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Flying Cow Girl


Flying Cow Girl is an adaptation of the Walchers position which is used to help increase the front to back (AP or Anterior-Posterior) space of the pelvic brim. It is useful to use when the baby has not engaged in the pelvis. The birthing person is able to lie down, so it can be used with an epidural in place. You can stay on one side for three to six contractions and then move to the other side. This can be repeated until the baby can find space to turn and enter the brim.

If the birthing person is able to be upright, an abdominal lift and posterior pelvic tilt  is likely to be more effective and comfortable. Flying cow girl puts a significant arch in the back and can cause a pinching sensation in the spinal joints. If a lift and tilt is not possible, the birthing person could try Froggie Walcher's, Walcher's or Reverse/Water Walcher's. Arching over a birthing ball with support as shown is also a possible alternative, though quite an athletic option which can be adapted to an easier version with rolled up blankets or a wedge to lean back over.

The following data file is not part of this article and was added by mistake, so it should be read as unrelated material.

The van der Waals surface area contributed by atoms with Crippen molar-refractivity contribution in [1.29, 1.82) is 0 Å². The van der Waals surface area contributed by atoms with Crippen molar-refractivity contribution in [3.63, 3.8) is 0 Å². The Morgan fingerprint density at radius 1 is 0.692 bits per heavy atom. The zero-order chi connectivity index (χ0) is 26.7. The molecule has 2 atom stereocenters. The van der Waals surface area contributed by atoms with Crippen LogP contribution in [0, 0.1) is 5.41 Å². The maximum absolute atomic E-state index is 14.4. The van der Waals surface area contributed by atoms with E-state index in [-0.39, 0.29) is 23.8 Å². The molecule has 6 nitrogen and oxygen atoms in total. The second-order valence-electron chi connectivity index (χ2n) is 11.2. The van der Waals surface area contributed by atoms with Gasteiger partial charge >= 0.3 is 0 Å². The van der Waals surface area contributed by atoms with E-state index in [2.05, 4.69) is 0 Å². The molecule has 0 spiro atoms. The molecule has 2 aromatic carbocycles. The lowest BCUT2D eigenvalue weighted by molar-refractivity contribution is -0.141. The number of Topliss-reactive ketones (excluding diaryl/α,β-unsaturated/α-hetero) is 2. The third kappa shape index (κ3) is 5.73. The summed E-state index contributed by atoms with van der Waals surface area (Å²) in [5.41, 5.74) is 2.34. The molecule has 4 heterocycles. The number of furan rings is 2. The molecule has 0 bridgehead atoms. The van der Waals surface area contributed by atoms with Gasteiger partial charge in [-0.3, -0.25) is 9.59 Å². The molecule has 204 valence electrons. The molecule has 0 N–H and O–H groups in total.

The Knees are taken back as far as possible to open the front to back diameter of the pelvis. The Knees are open and feet coming together to help open the brim of the pelvis further. Attempt to hold the position for 3 surges.



If the baby is below the brim of the pelvis, this technique will not be helpful as it is for opening the brim

If it feels too uncomfortable for the birthing person or they have a history of sciatica this technique may not be appropriate as the extension of the spine can be very uncomfortable

Be careful not to cause cramp when getting into this position as it is tough on the hamstrings. It is best if someone helps to move the birthing person into position and they are passive rather than them actively moving.

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